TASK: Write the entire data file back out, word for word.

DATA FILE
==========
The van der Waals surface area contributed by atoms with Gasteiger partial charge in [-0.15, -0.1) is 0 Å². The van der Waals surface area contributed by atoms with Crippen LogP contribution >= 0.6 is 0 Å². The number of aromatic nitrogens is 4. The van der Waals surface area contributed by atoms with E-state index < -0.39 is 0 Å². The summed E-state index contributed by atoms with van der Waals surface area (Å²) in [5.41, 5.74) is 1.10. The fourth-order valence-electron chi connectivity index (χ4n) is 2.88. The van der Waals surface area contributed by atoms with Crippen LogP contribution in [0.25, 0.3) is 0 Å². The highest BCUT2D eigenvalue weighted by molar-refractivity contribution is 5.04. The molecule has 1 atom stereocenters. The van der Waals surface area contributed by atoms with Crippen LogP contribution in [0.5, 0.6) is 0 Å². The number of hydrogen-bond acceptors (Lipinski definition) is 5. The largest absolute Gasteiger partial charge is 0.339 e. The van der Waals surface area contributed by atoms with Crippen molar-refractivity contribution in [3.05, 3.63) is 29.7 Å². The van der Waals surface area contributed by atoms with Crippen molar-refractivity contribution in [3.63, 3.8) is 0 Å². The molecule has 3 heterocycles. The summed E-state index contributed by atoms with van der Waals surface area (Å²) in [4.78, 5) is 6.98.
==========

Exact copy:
The van der Waals surface area contributed by atoms with Gasteiger partial charge in [-0.15, -0.1) is 0 Å². The van der Waals surface area contributed by atoms with Crippen LogP contribution >= 0.6 is 0 Å². The number of aromatic nitrogens is 4. The van der Waals surface area contributed by atoms with E-state index < -0.39 is 0 Å². The summed E-state index contributed by atoms with van der Waals surface area (Å²) in [5.41, 5.74) is 1.10. The fourth-order valence-electron chi connectivity index (χ4n) is 2.88. The van der Waals surface area contributed by atoms with Crippen LogP contribution in [0.25, 0.3) is 0 Å². The highest BCUT2D eigenvalue weighted by molar-refractivity contribution is 5.04. The molecule has 1 atom stereocenters. The van der Waals surface area contributed by atoms with Crippen LogP contribution in [0.5, 0.6) is 0 Å². The number of hydrogen-bond acceptors (Lipinski definition) is 5. The largest absolute Gasteiger partial charge is 0.339 e. The van der Waals surface area contributed by atoms with Crippen molar-refractivity contribution in [3.05, 3.63) is 29.7 Å². The van der Waals surface area contributed by atoms with Crippen molar-refractivity contribution in [3.63, 3.8) is 0 Å². The molecule has 3 heterocycles. The summed E-state index contributed by atoms with van der Waals surface area (Å²) in [4.78, 5) is 6.98.